On the other hand, it was St. Peter who had been placed as the largest figure present in the fresco in the right side, which somehow signified the office of the papal administration. From the artwork of Michelangelo, it had been a puzzling idea to see St. Peter as the one holding the keys to Kingdom to the Heaven, which, according to the Catholic perspective, this was handed to him by Christ Himself (Paoletti 2005 501).

    Meanwhile, the one who helped Christ carry the cross, St. Simon of Cyrene, had also obtained his position in the far right edge of the fresco (Gill 2002 202). Several of the saints were not as elaborated as those figures provided; however, references mentioned that some of these, such as the one beneath Christ and the Virgin had been St. Lawrence.

    The saint actually possessed the iconography at least as early as the frescoes in the Sancta Sacntorum at the end of the thirteenth century, appears with his symbol of gridiron (Paoletti 2005 501). As evident in the work of Michelangelo, he provided the flayed skin for St. Bartholomew, which had been a significant relic provided by Martin Luther’s protector – the elector of Saxony in Wittenberg. As some suggest (Paoletti 2005), this flayed skin is an actual symbolism of St.

    Bartholomew that had been placed in the fresco to signify his fears about his own salvation considering that he was not able to regain his bodily from due to the resurrection (501). From the article of Barnes (1995), the commentaries on Michelangelo’s work had been about the linking of the Last Judgment’s concept to the Dante’s concept of inferno (66). It was Michelangelo who provided the idea of creating the fresco with which he discussed with the Clement VII. Michelangelo’s idea was to illustrate how the Angels that rebel against God fell during the judgment.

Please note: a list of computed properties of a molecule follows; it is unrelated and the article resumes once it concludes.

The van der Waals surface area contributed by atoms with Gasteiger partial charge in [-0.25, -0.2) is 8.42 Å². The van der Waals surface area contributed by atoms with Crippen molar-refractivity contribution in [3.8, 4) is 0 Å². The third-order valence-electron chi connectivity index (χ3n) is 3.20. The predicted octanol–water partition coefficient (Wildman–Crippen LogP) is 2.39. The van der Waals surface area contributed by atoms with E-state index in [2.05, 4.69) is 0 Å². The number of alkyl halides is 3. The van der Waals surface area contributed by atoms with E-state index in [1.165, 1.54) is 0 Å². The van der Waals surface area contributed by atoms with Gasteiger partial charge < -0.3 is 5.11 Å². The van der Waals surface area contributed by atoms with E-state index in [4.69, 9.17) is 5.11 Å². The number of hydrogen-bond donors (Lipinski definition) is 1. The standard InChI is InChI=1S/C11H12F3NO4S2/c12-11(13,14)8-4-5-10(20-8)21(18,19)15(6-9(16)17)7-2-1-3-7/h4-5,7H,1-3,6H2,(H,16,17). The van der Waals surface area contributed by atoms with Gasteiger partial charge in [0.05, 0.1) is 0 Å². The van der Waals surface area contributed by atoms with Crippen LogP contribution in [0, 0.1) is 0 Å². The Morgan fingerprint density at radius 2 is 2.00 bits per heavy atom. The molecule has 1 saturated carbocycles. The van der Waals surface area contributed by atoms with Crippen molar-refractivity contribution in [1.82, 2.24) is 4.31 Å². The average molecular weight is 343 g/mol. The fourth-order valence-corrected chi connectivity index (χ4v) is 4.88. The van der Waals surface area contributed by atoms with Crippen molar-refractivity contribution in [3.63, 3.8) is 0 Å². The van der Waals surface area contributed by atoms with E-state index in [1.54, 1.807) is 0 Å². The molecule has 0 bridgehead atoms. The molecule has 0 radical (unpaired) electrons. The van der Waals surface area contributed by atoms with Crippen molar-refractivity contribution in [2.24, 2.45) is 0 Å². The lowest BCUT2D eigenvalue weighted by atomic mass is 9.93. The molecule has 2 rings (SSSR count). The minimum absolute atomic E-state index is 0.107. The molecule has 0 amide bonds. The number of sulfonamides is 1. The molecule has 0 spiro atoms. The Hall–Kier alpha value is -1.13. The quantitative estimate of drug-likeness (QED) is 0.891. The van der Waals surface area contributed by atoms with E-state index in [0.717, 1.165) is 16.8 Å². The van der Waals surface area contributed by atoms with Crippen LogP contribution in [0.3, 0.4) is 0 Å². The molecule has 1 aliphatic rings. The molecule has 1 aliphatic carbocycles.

ConclusionAs with the study, with the main inquiry of Michelangelo’s Last Judgment interpretation, the very sense of his art can be divided into three parts. First, Michelangelo provided the interpretation of Roman religion supremacy with the use of theological characters and somehow incorporating as well different concept, such as Neoplatonism and Cosmology, in order to highlight the religious figures he had utilized. Second, Michelangelo had utilized this art as an opportunity to convey his commemoration to his patron Clement VII Medici. This is very much evident in the placement of the figures and on how he chose the characters to be emphasized in the story.

    Hence, this can be considered as his primary innovative contribution for the commission. Lastly, the traditional interpretation of Last Judgment coincide with the concept of heaven-ascend and hell-descend wherein he utilized the concept of flat Earth in order to illustrate the division of world in his painting.Works CitedBarnes, Bernadine. “A Lost Modello for Michelangelo’s “Last Judgment”.

    ” Master Drawings   26.3 (1988): 239-248.Barnes, Bernadine. “Metaphorical Painting: Michelangelo, Dante, and the Last Judgment.

    ” The Art Bulletin   77.1 (1995): 65-81.Barnes, Bernadine. Michelangelo’s Last Judgment: The Renaissance Response.

    University of California Press, 1998.Burroughs, Charles. “The “Last Judgment” of Michelangelo: Pictorial Space, Sacred Topography, and the Social Worlds.” Artibus et Historiae,   16.

    32 (1995): 55-89.Gill , Meridith. Augustine in the Italian Renaissance. Cambridge University Press, 2002.

    Hall, Marcia B. “Michelangelo’s Last Judgment: Resurrection of the Body and Predestination.” The Art Bulletin   58.1 (1976): 85-92.

    Paoletti, John T. Art in Renaissance Italy. Laurence King Publishing , 2005.Shrimplin, Valerie.

    “Hell in Michelangelo’s “Last Judgment”.” Artibus et Historiae,   15.30 (1994): 83-107.Shrimplin-Evangelidis, Valerie.

    “Sun-Symbolism and Cosmology in Michelangelo’s Last Judgment.” Sixteenth Century Journal   21.4 (1990): 607-644.